If you'd told me in 2017 that ALLIGATOR or TEXAS CHAINSAW MASSACRE 2 would have 4K discs before SOUND OF MUSIC or MASH, I'd have asked your family to have you committed to Arkham Asylum. How are the boutiques, especially the boutique labels that specialize in "junk cinema," lapping some of the major studios when it comes to physical releases? (Well, I have ideas but I also hope this text will get published.)
Might as well repeat my hopes that TRUE LIES, THE ABYSS, and STRANGE DAYS get upgraded releases.
And my plea that THE DEVILS get a top-flight release with all the cuts. So many layoffs at Warners and somehow the prude (seriously, apparently it's one guy) that holds it back is still there.
I'd like to shine some light onto Deaf Crocodile for their releases of some insanely rare Soviet films and express my hopes for more.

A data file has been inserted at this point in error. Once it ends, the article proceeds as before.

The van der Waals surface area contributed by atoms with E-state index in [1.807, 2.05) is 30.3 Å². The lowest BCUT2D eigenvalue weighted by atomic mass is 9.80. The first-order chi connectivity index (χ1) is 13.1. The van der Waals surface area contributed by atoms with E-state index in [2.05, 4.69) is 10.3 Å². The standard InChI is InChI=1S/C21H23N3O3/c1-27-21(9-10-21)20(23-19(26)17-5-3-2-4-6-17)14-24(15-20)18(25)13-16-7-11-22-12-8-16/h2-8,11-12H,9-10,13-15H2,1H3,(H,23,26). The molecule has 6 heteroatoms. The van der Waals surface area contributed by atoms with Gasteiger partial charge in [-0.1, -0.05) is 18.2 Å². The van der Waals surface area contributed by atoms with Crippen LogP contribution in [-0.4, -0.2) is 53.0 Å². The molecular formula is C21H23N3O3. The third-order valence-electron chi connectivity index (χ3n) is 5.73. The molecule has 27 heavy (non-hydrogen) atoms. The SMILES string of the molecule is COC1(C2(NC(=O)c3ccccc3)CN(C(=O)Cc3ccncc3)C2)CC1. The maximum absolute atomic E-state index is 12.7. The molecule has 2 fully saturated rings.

In fact, I love Vinegar Syndrome's 'Partner Labels' program. Lots of cool labels and one place to find them.
I admire A24 for their efforts on some of their titles, but for crying out loud, could you make some that fit on my shelves?
Speaking of which, who has the best shelves? Seriously, the physical media shelf is a lost art.
- Gabriel Neeb
With upgrades from DVD to Blu-ray to 4K UHD, it can be disappointing when previously released extras are not ported over to the next generation format. Baffling were the UHD upgrades such as "Giant", "Singin' in the Rain", "Reservoir Dogs" to name a few that were lacking many of the previously released extras.
The BFI licensed the audio commentary by Sergio Mims for "Mary, Queen of Scots" from the 2020 Kino Lorber Blu-ray release. This was one of the worst commentaries I've ever heard, with poor audio quality, a number of factual errors, completely unorganized, and with Mims giving up 4 minutes before the end of the film. Cheaply done supposedly "expert" commentaries are popping up on a number of discs recently, and some have been a waste of time and effort due to budget cuts, lack of time for research and organization, or just plain sloppiness.